SAN JOSE -- The San Jose Police Department's summer crackdown on gang activity, launched in June after a string of killings, resulted in a 19 percent drop in gang-related violent crime, according to statistics police released Monday.

So far this year, San Jose has experienced six fewer gang-related homicides than the same time period in 2012, a 42.8 percent drop, according to police. In the same time period, the city has also experienced a 19 percent drop in violent gang crime, which includes homicide, aggravated assault, robbery and simple assault.

"We had a great plan and our officers worked hard to reduce the violence," Acting Chief Larry Esquivel said in a statement. "We have had some success in reducing gang related violence thus far. Now it's time to look forward to the school year and continue our efforts for the long term."

There were 169 violent gang-related crimes from January to August of this year compared to 208 for the same period last year. Overall, violent crimes, including rape and murder, dropped 10.2 percent this year compared to last year, according to the report from the police.

This month, police began making the transition from the special summer crackdown to a year-round effort with the launch of the Gang Suppression Unit, a team of officers dedicated solely to gang issues. It partially resurrects the Violent Crimes Enforcement Team, a successful gang squad disbanded in 2010 for budgetary reasons.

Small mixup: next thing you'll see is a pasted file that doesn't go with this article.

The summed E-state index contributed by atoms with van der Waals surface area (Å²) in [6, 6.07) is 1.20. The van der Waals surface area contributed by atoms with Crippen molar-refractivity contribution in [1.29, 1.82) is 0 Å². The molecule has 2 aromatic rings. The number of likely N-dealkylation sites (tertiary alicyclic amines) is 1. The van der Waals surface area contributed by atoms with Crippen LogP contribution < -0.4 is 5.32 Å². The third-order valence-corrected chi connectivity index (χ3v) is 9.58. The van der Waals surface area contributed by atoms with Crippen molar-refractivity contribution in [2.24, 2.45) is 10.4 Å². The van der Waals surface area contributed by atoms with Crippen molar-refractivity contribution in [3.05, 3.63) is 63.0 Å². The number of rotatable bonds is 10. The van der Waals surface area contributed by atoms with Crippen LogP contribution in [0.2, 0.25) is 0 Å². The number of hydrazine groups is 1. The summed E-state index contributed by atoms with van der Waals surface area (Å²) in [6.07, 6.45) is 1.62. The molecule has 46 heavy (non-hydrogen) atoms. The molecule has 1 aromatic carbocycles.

The formation of the new unit creatively reallocates limited police resources: Two sergeants and 12 officers have been shifted over mostly from Metro, a team that traditionally handles vice crimes like prostitution and executes high-risk arrests and search warrants.

The new, long-term approach includes continued, high-visibility patrols in known gang areas and collaboration with the Mayor's Gang Prevention Task Force staff, which also targets prevention and intervention.

There has been one gang homicide since police began saturating the streets on June 20 following a string of killings, including of a 16-year-old boy in broad daylight. The largely overtime-funded plan, which was highlighted by 20 two-man gang cars and more than 40 extra officers deployed during the week, bolstered ongoing efforts by the Gang Investigations Unit and the elite Metro and MERGE (the city's SWAT unit) teams.

There have been six non-gang-related homicides since the gang crackdown. As of Monday morning, there have been 37 homicides this year, putting the city on pace to exceed the 46 killings last year, a 20-year high.

The department successfully employed a similar anti-gang strategy two years ago, when the homicide count reached 26 in the first half of the year, 14 of them attributed to gangs. Then-police Chief Chris Moore ordered Metro -- tasked with gangs, drug dealing and other vice crimes -- to focus on "all gangs, all the time, " blanketing gang hot spots with patrols, conducting impromptu probation searches on gang members and more closely tracking gang patterns.

That year ended with 41 homicides, but there were no gang-related homicides during the summer.

Contact Mark Gomez at 408-920-5869. Follow him at Twitter@MarkMgomez.